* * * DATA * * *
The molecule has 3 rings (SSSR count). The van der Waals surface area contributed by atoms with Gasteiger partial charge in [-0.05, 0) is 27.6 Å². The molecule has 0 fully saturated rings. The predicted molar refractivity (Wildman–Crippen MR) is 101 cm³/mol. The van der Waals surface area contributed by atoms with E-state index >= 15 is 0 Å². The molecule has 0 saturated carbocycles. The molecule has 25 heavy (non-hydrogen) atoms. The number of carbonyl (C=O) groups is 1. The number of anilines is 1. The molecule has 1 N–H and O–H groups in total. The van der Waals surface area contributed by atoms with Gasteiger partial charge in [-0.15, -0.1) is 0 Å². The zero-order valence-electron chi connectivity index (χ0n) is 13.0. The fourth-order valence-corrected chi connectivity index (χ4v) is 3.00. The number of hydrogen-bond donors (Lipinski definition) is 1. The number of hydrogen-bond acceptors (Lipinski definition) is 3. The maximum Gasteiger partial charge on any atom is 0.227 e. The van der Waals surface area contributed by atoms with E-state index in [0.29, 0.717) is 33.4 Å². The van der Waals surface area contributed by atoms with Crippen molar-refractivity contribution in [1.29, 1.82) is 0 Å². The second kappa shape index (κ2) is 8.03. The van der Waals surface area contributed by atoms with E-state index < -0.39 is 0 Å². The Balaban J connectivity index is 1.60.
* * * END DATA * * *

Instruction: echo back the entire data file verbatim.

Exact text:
The molecule has 3 rings (SSSR count). The van der Waals surface area contributed by atoms with Gasteiger partial charge in [-0.05, 0) is 27.6 Å². The molecule has 0 fully saturated rings. The predicted molar refractivity (Wildman–Crippen MR) is 101 cm³/mol. The van der Waals surface area contributed by atoms with E-state index >= 15 is 0 Å². The molecule has 0 saturated carbocycles. The molecule has 25 heavy (non-hydrogen) atoms. The number of carbonyl (C=O) groups is 1. The number of anilines is 1. The molecule has 1 N–H and O–H groups in total. The van der Waals surface area contributed by atoms with Gasteiger partial charge in [-0.15, -0.1) is 0 Å². The zero-order valence-electron chi connectivity index (χ0n) is 13.0. The fourth-order valence-corrected chi connectivity index (χ4v) is 3.00. The number of hydrogen-bond donors (Lipinski definition) is 1. The number of hydrogen-bond acceptors (Lipinski definition) is 3. The maximum Gasteiger partial charge on any atom is 0.227 e. The van der Waals surface area contributed by atoms with E-state index in [0.29, 0.717) is 33.4 Å². The van der Waals surface area contributed by atoms with Crippen molar-refractivity contribution in [1.29, 1.82) is 0 Å². The second kappa shape index (κ2) is 8.03. The van der Waals surface area contributed by atoms with E-state index < -0.39 is 0 Å². The Balaban J connectivity index is 1.60.